Discretionary Trusts

What is a Standard Discretionary Trust used for?

A discretionary trust (often referred to as a family trust when the beneficiaries are linked via family relationships) is one of the most common types of trusts in Australia. They are set up for one or more reasons:

  • to protect the assets of a family
  • to hold the assets for future generations of the same family
  • to legally lower the amount of tax payable by the family unit as a whole, by being able to distribute income to companies and trusts associated with family members, some of which may have a trading loss, a capital loss or low income.

Other benefits include:

  • a relatively low cost and simple structure to use
  • the ability to stream income which has different tax characteristics differentially between family members
  • the ability to use this type of structure for non-family beneficiaries. Please speak with us if this interests you.

What’s required?

There are three parties who must be identified when preparing the documentation for a discretionary trust. All of these parties must be legal entities. A legal entity may be one or more individuals, a company or an incorporated association. The individuals must be over the age of 18 years, not bankrupt nor subject to any other legal or mental disability (other than for beneficiaries).

  • The settlor, whose role is to:
    • invite a person to act as the first trustee
    • settle some property on the trust
    • determine the terms of the trust deed.
  • The trustee, whose role is to:
    • hold the assets of the trust in its name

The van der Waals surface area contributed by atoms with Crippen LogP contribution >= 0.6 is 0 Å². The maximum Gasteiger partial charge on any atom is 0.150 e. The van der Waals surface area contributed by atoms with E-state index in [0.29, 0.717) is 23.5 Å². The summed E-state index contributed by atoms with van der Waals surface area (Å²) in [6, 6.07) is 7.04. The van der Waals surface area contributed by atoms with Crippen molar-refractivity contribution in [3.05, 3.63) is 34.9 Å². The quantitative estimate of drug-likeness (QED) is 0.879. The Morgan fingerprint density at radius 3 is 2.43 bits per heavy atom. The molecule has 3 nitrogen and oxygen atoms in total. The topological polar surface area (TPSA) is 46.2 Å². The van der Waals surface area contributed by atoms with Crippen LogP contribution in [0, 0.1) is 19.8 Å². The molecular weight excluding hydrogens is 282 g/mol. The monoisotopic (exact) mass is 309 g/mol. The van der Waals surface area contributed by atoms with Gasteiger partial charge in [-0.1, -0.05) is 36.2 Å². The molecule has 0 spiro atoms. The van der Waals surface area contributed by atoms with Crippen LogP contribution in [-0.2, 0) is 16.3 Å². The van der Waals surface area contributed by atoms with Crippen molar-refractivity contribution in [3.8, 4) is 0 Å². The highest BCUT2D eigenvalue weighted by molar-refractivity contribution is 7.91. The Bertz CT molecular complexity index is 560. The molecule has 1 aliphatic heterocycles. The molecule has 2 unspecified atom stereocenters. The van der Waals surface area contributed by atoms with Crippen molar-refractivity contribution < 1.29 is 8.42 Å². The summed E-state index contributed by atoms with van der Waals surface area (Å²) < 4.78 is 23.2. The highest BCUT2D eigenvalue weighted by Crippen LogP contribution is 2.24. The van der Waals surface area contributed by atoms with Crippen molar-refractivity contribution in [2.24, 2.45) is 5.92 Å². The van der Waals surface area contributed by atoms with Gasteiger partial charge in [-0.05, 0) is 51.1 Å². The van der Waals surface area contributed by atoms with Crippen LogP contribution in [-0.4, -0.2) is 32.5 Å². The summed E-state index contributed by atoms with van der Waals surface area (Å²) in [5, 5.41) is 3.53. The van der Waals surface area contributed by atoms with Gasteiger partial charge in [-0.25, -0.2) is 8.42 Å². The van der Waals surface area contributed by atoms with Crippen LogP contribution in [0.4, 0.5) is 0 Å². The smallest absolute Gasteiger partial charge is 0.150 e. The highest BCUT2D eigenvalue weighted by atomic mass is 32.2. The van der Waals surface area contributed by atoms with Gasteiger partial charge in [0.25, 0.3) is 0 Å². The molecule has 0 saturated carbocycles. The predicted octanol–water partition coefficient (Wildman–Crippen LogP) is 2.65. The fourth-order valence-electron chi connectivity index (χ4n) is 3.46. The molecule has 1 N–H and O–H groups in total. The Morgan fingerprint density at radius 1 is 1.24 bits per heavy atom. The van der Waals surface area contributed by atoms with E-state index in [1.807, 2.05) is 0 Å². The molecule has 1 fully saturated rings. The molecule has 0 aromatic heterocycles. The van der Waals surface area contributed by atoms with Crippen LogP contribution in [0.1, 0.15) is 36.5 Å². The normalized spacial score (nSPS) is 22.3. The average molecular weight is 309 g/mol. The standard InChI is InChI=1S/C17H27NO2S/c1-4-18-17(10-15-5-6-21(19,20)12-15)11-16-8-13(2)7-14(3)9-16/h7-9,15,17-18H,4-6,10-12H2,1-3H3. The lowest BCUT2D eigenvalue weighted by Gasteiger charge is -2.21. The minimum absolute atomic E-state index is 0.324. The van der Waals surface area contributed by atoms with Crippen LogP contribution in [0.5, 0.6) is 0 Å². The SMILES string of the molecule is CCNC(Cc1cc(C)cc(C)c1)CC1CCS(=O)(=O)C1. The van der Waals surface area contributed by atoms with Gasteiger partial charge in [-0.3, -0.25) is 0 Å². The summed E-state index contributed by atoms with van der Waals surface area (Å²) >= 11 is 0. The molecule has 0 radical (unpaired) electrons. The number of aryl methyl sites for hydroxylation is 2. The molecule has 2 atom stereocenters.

• administer the trust, investing the trust funds and keeping its records
    • distribute trust income and capital to the beneficiaries.
  • The beneficiaries - beneficiaries don’t perform any function in a trust but must be clearly identified either by name or by relationship to at least one named individual. These include family members and companies and other trusts associated with family members.

An optional role is that of the appointor who, if the role is filled, has the power to remove and appoint the trustee and whose consent is a necessary pre-requisite to any changes to be made to the trust deed. As this is such a pivotal role, we recommend that the deed provides for a succession plan to cater for unforeseen circumstances. We offer tailored succession plans that can be set up with a single appointor, joint appointors or even family appointors. Find out more here.

The trust deed sets out the terms of the relationship between the trustee, the beneficiaries and, if the role is filled, the appointor. It can be used to dictate a variety of procedures or mechanisms in terms of the discharge of the trustee’s duty to the beneficiaries.

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